Dr. Pickhardt to Deliver Key Lecture at UKRCO, CT Study Featured on AuntMinnie.com

Posted on June 2018

Dr. Perry Pickhardt, Professor in the Department of Radiology and Chief of Gastrointestinal Imaging, will be delivering the British Institute of Radiology (BIR) Canon Mayneord Lecture at the upcoming 2018 UK Radiological and Radiation Oncology Congress taking place in Liverpool, England. His lecture is titled “The Natural History of Colorectal Neoplasia.”

According to the BIR, the Canon Mayneord Memorial Lecture is “an annual award made to an individual or a group of collaborators in recognition of recent or current contributions in the wide and expanding field of radiology.”

Pickhardt was also first author on a study of CT colonography (CTC) performance in detecting polyps and cancer in older adults which was featured in an AuntMinnie.com article in early May. The study, published in the American Journal of Roentgenology, was a meta-analysis of existing CT colonography studies published between 1994 and 2017 which had data on senior-age adults. 34 studies were examined which included a total of over 18,000 senior-age adults. The study found that colorectal cancer screening using CT colonography was even more effective in finding cancer in senior-age adults than younger individuals.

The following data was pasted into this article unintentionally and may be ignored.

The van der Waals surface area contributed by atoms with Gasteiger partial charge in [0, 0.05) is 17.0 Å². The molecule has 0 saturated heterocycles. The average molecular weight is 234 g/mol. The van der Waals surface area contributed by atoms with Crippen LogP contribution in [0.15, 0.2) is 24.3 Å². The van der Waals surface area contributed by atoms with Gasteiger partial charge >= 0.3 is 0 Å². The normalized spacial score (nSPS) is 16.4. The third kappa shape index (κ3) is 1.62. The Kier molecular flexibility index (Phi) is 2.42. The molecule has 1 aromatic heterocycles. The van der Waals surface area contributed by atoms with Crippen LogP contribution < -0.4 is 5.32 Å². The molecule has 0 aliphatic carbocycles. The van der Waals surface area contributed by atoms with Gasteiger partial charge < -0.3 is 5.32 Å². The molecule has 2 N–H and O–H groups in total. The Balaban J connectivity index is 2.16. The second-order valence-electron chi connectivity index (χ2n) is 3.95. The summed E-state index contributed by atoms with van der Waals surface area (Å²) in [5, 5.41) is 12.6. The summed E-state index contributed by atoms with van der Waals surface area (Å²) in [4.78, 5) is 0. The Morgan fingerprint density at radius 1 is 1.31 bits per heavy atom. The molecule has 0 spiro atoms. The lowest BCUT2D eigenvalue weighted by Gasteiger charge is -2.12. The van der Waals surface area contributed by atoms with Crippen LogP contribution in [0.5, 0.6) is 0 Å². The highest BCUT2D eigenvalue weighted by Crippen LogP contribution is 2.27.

One of the important effects of the study is the implication this research will have on the decision of the U.S. Centers for Medicare and Medicaid Services (CMS) as to whether they will begin covering the payment for colorectal cancer screening. The article notes, “A primary reason for the decision by CMS not to offer this service to Medicare patients is a supposed lack of generalizable evidence regarding the effectiveness of CT colonography for the Medicare population.” By showing the effectiveness of CT colonography in the Medicare population in this study, Pickhardt believes “these results should open the door for reconsideration of the national coverage determination for CTC screening of Medicare beneficiaries by the CMS,” a major step in the mainstream adoption of CT colonography.